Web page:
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    Helen Lester presentation WSPCR 2011 Helen Lester presentation WSPCR 2011 Presentation Transcript

    • The role of P4P in quality improvement Helen Lester University of Birmingham October 26th 2011
    • What I‟m going to cover• Where we‟ve come from• Where we are now and why• Where we‟re going…
    • Defining qualityQuality of care for individual patients• Access - can patients access the heath care they need?• Safe• Effectiveness - is it effective when they get there? • clinical or technical effectiveness • effectiveness of interpersonal careAdditional domains of quality for populations• Equity• Efficiency•  Leading to desired health outcomes
    • Background: Improving quality in the 1990sMotive:• Recognition of care variation by the medical profession• Recognition of care variation by GovernmentMeans:• Development of methods of measuring quality• Increasing computerisation of practices and electronic data record• Quality improvement initiatives: National Service Frameworks for major chronic diseases Audit• Rise of evidence based medicine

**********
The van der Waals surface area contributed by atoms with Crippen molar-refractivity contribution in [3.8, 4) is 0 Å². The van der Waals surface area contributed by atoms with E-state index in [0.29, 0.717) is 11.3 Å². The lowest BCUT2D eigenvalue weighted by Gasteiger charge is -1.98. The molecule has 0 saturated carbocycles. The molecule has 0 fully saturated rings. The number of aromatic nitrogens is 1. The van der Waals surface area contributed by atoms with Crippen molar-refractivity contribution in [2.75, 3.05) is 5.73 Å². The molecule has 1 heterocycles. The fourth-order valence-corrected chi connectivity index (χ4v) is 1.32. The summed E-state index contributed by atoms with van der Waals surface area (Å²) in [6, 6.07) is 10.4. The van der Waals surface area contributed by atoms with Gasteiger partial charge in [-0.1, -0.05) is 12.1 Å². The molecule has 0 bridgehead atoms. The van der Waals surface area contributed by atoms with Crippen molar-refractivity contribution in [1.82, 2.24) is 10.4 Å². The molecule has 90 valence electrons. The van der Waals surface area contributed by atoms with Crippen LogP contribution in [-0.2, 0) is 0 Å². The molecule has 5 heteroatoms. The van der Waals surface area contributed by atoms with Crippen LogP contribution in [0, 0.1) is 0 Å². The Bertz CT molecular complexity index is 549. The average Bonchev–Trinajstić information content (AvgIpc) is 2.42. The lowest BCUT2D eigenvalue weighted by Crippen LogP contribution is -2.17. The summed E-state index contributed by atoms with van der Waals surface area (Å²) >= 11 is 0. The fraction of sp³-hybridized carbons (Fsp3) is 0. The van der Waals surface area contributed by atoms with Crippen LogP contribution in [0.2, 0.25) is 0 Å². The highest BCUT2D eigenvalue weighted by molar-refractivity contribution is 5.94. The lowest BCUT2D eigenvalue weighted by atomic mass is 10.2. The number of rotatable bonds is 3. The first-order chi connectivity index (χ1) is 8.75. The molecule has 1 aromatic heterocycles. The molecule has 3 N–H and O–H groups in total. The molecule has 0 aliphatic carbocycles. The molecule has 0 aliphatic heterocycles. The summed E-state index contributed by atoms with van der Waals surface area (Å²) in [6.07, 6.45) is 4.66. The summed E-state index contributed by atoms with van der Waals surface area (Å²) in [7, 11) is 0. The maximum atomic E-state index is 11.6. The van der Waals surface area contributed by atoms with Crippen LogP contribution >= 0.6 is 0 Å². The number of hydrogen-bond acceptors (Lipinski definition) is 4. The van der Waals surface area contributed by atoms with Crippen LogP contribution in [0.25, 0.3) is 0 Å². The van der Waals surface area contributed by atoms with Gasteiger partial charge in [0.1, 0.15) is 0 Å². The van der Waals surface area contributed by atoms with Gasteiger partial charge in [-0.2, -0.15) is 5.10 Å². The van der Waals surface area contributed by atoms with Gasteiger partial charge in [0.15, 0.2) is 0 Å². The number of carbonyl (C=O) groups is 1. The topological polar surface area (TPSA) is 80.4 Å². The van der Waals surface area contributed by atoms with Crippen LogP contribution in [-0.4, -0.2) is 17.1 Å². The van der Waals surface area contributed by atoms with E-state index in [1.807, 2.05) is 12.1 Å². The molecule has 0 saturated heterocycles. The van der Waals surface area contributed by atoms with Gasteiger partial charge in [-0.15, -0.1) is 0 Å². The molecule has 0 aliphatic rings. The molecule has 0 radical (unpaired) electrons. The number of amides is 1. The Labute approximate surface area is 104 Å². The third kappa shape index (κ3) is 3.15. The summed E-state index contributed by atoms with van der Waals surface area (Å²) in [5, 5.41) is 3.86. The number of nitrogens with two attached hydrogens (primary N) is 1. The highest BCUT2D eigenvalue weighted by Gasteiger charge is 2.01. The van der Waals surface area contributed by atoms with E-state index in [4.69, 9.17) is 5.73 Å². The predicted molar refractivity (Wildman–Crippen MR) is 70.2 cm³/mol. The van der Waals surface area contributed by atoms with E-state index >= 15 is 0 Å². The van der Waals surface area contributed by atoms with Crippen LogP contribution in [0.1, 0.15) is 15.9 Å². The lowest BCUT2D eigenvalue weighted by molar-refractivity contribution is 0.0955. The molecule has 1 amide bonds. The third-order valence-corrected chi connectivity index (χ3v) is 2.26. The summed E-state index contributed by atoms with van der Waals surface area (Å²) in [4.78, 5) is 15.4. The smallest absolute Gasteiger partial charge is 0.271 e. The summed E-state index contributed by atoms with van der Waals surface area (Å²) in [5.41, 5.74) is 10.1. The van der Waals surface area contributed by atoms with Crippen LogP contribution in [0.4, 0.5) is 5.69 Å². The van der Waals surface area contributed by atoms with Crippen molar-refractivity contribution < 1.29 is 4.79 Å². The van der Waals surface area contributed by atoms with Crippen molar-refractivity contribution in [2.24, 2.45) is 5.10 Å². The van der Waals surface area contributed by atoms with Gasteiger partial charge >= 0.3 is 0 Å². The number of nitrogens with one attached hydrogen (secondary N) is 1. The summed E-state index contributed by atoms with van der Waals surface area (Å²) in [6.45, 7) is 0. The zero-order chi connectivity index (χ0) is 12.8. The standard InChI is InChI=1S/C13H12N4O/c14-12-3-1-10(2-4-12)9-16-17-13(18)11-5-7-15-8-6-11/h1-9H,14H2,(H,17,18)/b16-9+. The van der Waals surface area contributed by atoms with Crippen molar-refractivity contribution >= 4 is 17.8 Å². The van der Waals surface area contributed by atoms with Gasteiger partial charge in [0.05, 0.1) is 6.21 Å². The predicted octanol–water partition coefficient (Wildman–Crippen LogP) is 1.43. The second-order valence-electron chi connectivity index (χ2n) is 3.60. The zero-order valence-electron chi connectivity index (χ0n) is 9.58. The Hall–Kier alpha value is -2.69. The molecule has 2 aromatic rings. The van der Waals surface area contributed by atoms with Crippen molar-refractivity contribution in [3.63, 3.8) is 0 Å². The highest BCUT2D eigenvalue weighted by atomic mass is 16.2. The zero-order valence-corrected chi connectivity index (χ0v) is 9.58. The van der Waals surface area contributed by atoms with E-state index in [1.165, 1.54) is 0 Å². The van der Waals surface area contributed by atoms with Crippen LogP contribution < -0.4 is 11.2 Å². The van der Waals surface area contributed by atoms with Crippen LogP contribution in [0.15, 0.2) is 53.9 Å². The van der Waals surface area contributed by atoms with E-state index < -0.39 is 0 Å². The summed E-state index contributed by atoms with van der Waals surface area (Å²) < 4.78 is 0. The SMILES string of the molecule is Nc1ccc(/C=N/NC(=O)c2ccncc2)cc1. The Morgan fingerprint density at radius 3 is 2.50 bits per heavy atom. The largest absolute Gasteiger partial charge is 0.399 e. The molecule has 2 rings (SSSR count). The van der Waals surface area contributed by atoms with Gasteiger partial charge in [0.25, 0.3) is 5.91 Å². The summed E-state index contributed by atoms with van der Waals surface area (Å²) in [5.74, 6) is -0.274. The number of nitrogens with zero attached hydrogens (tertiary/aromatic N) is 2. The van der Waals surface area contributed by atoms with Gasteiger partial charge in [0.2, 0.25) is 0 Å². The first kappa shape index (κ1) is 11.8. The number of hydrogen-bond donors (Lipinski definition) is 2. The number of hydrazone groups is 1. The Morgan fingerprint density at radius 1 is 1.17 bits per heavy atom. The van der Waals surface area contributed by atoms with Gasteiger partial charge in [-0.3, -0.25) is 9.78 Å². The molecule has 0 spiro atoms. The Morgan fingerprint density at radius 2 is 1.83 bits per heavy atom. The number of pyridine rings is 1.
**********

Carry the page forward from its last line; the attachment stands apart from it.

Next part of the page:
• Quality of care in the UK improved between 1998 and 2003 90Overall score (max 100) 85 80 Angina 75 Diabetes 70 Asthma 65 60 55 50 1997 1998 1999 2000 2001 2002 2003 2004 Campbell et al. BMJ 2005; 331: 1121-1123
    • Background: Improving quality in the 2000s• “We want to be resourced and rewarded for providing high quality care”• In 2001, a BMA ballot found that 86% of GPs would consider resigning if a new contract could not be secured by the BMA• Political will to invest in the NHS underpinned by sustained economic growth
    • UK expenditure on health care since 1990
    • USA: P4P• In a national survey in USA, 52% of HMOs (covering 81% of enrollees) report using pay for performance (Rosenthal 2006)• Average of 5 performance measures per scheme• Rewards for reaching fixed threshold dominate; only 23% reward improvement• 5-7% of physician pay
    • Domains and points from April 2011Domain No. of Indicators Pts % of totalClinical 87 661 66Organisational 34 165.5 17Patient Experience 1 33 3Additional Services 9 44 4QP 11 96.5 10TOTAL 142 1000 100%